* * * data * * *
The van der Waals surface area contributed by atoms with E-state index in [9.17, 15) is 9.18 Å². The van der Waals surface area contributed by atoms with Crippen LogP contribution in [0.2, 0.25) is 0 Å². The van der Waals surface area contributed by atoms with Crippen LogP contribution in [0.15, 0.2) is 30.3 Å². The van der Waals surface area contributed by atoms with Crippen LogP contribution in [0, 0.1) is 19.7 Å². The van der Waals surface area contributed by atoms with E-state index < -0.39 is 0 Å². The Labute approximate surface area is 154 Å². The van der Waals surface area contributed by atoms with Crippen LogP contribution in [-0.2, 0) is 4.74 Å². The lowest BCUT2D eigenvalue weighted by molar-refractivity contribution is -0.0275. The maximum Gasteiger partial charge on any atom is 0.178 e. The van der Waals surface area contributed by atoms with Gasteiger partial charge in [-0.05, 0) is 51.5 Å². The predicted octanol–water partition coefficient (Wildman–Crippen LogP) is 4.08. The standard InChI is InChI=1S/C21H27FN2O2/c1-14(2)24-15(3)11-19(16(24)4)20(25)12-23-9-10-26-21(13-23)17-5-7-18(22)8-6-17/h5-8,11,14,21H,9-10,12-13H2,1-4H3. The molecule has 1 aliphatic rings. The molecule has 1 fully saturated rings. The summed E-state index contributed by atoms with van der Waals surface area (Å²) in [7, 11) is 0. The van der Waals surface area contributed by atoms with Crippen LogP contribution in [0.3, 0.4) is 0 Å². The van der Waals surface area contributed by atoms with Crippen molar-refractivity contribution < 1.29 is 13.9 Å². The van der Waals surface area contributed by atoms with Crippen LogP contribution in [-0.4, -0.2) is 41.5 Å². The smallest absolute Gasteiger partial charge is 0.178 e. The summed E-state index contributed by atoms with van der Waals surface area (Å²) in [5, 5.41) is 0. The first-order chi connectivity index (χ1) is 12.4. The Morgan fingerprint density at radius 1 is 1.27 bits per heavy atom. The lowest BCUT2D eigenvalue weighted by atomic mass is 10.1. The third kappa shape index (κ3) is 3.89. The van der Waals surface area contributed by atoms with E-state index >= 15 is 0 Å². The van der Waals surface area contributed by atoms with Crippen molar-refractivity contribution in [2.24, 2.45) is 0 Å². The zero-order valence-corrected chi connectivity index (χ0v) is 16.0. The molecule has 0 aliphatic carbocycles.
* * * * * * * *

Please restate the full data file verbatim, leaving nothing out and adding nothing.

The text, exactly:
The van der Waals surface area contributed by atoms with E-state index in [9.17, 15) is 9.18 Å². The van der Waals surface area contributed by atoms with Crippen LogP contribution in [0.2, 0.25) is 0 Å². The van der Waals surface area contributed by atoms with Crippen LogP contribution in [0.15, 0.2) is 30.3 Å². The van der Waals surface area contributed by atoms with Crippen LogP contribution in [0, 0.1) is 19.7 Å². The van der Waals surface area contributed by atoms with E-state index < -0.39 is 0 Å². The Labute approximate surface area is 154 Å². The van der Waals surface area contributed by atoms with Crippen LogP contribution in [-0.2, 0) is 4.74 Å². The lowest BCUT2D eigenvalue weighted by molar-refractivity contribution is -0.0275. The maximum Gasteiger partial charge on any atom is 0.178 e. The van der Waals surface area contributed by atoms with Gasteiger partial charge in [-0.05, 0) is 51.5 Å². The predicted octanol–water partition coefficient (Wildman–Crippen LogP) is 4.08. The standard InChI is InChI=1S/C21H27FN2O2/c1-14(2)24-15(3)11-19(16(24)4)20(25)12-23-9-10-26-21(13-23)17-5-7-18(22)8-6-17/h5-8,11,14,21H,9-10,12-13H2,1-4H3. The molecule has 1 aliphatic rings. The molecule has 1 fully saturated rings. The summed E-state index contributed by atoms with van der Waals surface area (Å²) in [7, 11) is 0. The van der Waals surface area contributed by atoms with Crippen LogP contribution in [0.3, 0.4) is 0 Å². The van der Waals surface area contributed by atoms with Crippen molar-refractivity contribution < 1.29 is 13.9 Å². The van der Waals surface area contributed by atoms with Crippen LogP contribution in [-0.4, -0.2) is 41.5 Å². The smallest absolute Gasteiger partial charge is 0.178 e. The summed E-state index contributed by atoms with van der Waals surface area (Å²) in [5, 5.41) is 0. The first-order chi connectivity index (χ1) is 12.4. The Morgan fingerprint density at radius 1 is 1.27 bits per heavy atom. The lowest BCUT2D eigenvalue weighted by atomic mass is 10.1. The third kappa shape index (κ3) is 3.89. The van der Waals surface area contributed by atoms with E-state index >= 15 is 0 Å². The van der Waals surface area contributed by atoms with Crippen molar-refractivity contribution in [2.24, 2.45) is 0 Å². The zero-order valence-corrected chi connectivity index (χ0v) is 16.0. The molecule has 0 aliphatic carbocycles.